Whew, this is starting to get a bit heavy. Let’s lighten it up a bit, and look at some of the famous “Irish drinking songs” that are fun to sing along with. Before every cruise, my wife swears she’s going to participate in karaoke, which is fine by me. I can’t carry a tune to save my life, so I’m doing everyone a favor by not singing. The other reason, though, is the lack of a good Irish drinking song on the karaoke list. Seriously, if there were even a few of those, I’d be tempted to belt out a few. If a, well, let’s just say less than talented person could sing My Heart Will Go On (while on a cruise ship....in Alaska!), and still receive a polite, yet warm response, surely I could get away with a rousing pub tune like Whiskey in the Jar, Finnigan’s Wake, or The Wild Rover. I guess I can always host an Irish drinking songs karaoke party at my house. Who’s in?
Several years ago, I attended the King’s Feast at Texas Renaissance Festival with my sister and brother in law. Audience participation was pretty much mandatory, and one of the songs we had to sing was Here’s a Health to the Company. Hey, I know that song! The Chieftains have a great version of it. When it was time to sing it, my brother in law opened the program to the lyrics and held it up to share with me. “No thanks, Mikey, I already know it.” He looked at me and started to argue. It took a few minutes for me to convince him I actually knew the lyrics and wasn’t just faking it. Adding insult to injury, my sister just rolled her eyes at him and told him he should’ve known better.
Earlier I mentioned how I must have some sort of coding in my DNA from my ancestors that provide such clear imagery. Besides the famous “drinking songs” of the Irish, their music also has many “rebel songs.” I can listen to these rebel songs and have it speak to some deep part of my soul. The Wolfe Tones are known to perform many of these, and the upbeat tempos make for a good accompaniment to a proper pint of Guinness. The melodies are typically pleasing to the ear, and on the surface they are fun to drink and sing to. Once you actually listen to the lyrics, though, you’ll see just how potentially inflammatory (to some) they can be. You can listen to a playlist on YouTube here. Go ahead and give it a try. Hey, if it’s on St. Paddy’s Day, all the better, right? If you don’t have the time or inclination to listen to almost three hours of Irish music, I invite you to at least sample Rock On Rockall or Broad Black Brimmer. You’ll get a good idea of what I’m referring to. One caveat, though: You may want to listen to Rock On Rockall at home. There are a few words, not too bad, that really aren’t suitable for a work environment.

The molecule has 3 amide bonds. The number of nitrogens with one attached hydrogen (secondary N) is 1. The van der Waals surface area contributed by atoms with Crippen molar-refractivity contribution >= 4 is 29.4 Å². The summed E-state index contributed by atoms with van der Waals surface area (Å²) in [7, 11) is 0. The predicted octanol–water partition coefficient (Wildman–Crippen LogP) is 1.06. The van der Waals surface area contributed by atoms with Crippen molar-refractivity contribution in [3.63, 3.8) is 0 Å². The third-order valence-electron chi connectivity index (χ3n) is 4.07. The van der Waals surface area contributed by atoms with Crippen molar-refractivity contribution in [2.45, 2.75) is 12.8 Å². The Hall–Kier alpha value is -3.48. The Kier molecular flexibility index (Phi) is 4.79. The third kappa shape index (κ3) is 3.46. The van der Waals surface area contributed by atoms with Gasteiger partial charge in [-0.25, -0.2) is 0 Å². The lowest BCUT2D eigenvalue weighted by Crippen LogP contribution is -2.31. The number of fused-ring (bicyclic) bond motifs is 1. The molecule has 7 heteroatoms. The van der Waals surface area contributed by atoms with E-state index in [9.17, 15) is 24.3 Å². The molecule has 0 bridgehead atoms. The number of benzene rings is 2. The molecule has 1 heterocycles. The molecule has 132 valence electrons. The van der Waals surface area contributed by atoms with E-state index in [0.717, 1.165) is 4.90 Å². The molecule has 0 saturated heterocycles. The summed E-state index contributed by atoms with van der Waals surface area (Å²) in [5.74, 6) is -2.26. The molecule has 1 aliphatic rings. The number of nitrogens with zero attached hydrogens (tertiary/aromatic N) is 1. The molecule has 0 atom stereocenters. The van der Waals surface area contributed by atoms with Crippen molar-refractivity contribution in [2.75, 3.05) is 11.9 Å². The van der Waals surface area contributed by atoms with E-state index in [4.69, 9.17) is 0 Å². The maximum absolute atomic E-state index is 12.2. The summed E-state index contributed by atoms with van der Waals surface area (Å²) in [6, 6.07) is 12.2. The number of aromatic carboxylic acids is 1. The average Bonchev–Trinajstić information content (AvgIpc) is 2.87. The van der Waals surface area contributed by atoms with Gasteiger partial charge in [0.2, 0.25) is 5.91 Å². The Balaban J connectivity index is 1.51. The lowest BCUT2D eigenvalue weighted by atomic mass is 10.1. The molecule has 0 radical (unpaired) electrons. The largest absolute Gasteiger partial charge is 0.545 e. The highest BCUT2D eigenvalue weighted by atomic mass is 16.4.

I can’t finish today’s blog without mentioning a more contemporary group: The Pogues. A good friend of mine, John Myers (you’re always gonna be John to me, not “Jack”), turned me on to The Pogues many years ago when I was still doing EMS up in Colorado. I can best describe them as “Irish Punk,” although that isn’t entirely accurate. Just listen to Dirty Old Town, Fairytale of New York or A Pair of Brown Eyes and see what mental images you can come up with. Maybe you can come up with a better description than “Irish Punk,” too. Thank you, John, I'm glad you told me about The Pogues. You were absolutely right!
So, wherever you are, and whatever you are doing on this Paddy’s Day, 2016, I wish you much joy and pleasure. You can bet that I’ll be listening to my Irish music and enjoying everything about it. And if you happen to enjoy some adult beverages along with the music, please do so responsibly.
Until next time…….